But the easy pickings dried up over the past decade as park rangers and wildlife officials pushed for bear-proof garbage and camping containers.
"Now the source is being cut off," Langner said, "so they are resorting to increasingly bad behavior."
So far this year, rangers have killed eight bears that broke into homes or were menacing people in the Incline Village, South Lake Tahoe and Carson Valley regions. That's compared to one or two at this time during a typical year, said Carl Lackey, a wildlife biologist for the Nevada Department of Wildlife.
There have been about 50 reported incidents involving bears on the California side of Lake Tahoe, which includes portions of Placer and El Dorado counties, Langner said. That includes everything from a chance encounter on the back porch to a total ursine remodeling of the kitchen. Fish and Game officials have granted 15 requests for a depredation permit, which allows for the killing of a bear, in the two counties, three of which were carried out.
Early den departure
Bryant thinks bear encounters are up not because there are more bears, but because the bruins emerged from their dens this year in March instead of the normal May or June.
"The warm spell for a while brought a lot of them out, then it got cold again and they had nothing to eat," Bryant said. "People leave their bird feeders out and feed their dogs outside. The bears don't know the food was for Fluffy. They think it is for them."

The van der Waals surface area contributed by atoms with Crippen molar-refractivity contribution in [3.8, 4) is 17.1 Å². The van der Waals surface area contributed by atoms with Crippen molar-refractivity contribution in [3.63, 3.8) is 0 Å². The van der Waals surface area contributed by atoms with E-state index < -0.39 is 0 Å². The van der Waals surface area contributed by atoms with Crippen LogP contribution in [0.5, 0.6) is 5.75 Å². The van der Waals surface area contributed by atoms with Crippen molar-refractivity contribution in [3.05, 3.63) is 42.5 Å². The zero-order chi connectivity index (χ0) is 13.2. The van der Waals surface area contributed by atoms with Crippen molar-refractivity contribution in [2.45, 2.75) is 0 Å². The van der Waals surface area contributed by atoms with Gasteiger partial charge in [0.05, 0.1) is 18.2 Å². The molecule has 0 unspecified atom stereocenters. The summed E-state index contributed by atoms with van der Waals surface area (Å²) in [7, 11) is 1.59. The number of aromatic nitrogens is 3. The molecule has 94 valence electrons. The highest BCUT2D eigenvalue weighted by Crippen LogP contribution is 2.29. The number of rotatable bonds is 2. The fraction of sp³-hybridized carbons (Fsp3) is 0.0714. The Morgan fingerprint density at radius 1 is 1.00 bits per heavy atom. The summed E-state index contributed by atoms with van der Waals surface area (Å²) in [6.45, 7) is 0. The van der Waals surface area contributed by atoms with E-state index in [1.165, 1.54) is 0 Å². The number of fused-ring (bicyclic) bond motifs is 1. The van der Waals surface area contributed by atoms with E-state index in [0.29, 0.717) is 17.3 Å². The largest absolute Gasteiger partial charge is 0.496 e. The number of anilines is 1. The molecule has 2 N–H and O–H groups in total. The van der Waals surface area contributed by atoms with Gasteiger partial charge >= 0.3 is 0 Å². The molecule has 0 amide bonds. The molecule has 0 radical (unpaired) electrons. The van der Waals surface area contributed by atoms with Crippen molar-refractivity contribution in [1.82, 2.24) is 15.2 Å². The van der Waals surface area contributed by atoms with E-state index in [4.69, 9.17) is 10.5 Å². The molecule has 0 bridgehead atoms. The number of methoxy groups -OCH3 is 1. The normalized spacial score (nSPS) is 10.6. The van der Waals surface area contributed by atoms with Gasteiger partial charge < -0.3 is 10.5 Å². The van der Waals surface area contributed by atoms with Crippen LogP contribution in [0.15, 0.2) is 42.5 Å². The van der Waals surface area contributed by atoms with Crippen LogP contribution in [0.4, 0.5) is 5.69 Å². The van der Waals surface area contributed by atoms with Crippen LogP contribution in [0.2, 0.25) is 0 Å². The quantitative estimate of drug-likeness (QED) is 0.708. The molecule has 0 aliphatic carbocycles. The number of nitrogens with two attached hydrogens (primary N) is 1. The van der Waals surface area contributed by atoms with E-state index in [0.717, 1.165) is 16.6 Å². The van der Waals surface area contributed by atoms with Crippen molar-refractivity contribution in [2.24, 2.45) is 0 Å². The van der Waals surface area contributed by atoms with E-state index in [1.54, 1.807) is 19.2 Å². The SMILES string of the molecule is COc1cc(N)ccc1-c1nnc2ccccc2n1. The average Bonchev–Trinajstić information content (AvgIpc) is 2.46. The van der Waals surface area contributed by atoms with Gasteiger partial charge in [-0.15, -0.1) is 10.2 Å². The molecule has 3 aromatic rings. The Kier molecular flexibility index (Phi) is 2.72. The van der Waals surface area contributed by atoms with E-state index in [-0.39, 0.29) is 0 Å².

Bryant believes state officials are pushing the population explosion theory because they want to relax California's 1,700 bear bag limit, particularly in Siskiyou and Humboldt counties, where bear hunting is popular.
It is a belief shared by Brian Vincent, the spokesman for the conservation group Big Wildlife, who claims legal hunting provides cover for poachers and may actually be driving bears out of the wilderness into populated areas, where they get into trouble.
"How does shooting a bear in the woods address the issue of problem bears in the towns?" said Vincent, pointing out that California is also facing a poaching epidemic, including the illegal trade in bear gall bladders, which are believed in Asian countries to have medicinal qualities and can fetch $2,000 an ounce.
"The department needs to develop better wilderness corridors for bears to travel and put more effort into public education instead of accommodating trophy hunters," he said.
Fish and Game officials said they are doing everything they can to address the problem, including scaring problem bears with specially trained dogs, but, short of reintroducing grizzlies, the options are limited.
About black bears
Color: Vary from tan or brown to black.
Size: Adults typically weigh from 100 to 350 pounds.
Range: Throughout North America, mostly in mountainous areas above 3,000 feet.
Population: More than 37,000 are believed to live in California.
Source: California Department of Fish and Game
E-mail Peter Fimrite at firstname.lastname@example.org.